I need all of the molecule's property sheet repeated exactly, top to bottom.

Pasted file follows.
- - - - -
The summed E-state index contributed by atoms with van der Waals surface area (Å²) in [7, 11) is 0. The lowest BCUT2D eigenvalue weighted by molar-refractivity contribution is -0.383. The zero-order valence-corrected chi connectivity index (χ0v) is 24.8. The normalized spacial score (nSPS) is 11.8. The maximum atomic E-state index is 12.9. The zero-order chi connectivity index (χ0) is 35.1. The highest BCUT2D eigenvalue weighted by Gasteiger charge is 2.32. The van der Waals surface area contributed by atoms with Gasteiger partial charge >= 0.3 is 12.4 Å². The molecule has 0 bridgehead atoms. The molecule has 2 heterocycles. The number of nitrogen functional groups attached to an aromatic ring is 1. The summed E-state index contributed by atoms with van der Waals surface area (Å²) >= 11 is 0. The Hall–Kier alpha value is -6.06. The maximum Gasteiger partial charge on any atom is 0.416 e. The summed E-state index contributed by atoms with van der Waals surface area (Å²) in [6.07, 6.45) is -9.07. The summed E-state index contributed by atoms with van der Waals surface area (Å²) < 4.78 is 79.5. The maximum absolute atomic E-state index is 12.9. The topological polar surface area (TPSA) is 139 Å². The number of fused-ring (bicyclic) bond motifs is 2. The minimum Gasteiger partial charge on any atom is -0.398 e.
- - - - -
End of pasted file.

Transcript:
The summed E-state index contributed by atoms with van der Waals surface area (Å²) in [7, 11) is 0. The lowest BCUT2D eigenvalue weighted by molar-refractivity contribution is -0.383. The zero-order valence-corrected chi connectivity index (χ0v) is 24.8. The normalized spacial score (nSPS) is 11.8. The maximum atomic E-state index is 12.9. The zero-order chi connectivity index (χ0) is 35.1. The highest BCUT2D eigenvalue weighted by Gasteiger charge is 2.32. The van der Waals surface area contributed by atoms with Gasteiger partial charge >= 0.3 is 12.4 Å². The molecule has 0 bridgehead atoms. The molecule has 2 heterocycles. The number of nitrogen functional groups attached to an aromatic ring is 1. The summed E-state index contributed by atoms with van der Waals surface area (Å²) >= 11 is 0. The Hall–Kier alpha value is -6.06. The maximum Gasteiger partial charge on any atom is 0.416 e. The summed E-state index contributed by atoms with van der Waals surface area (Å²) in [6.07, 6.45) is -9.07. The summed E-state index contributed by atoms with van der Waals surface area (Å²) < 4.78 is 79.5. The maximum absolute atomic E-state index is 12.9. The topological polar surface area (TPSA) is 139 Å². The number of fused-ring (bicyclic) bond motifs is 2. The minimum Gasteiger partial charge on any atom is -0.398 e.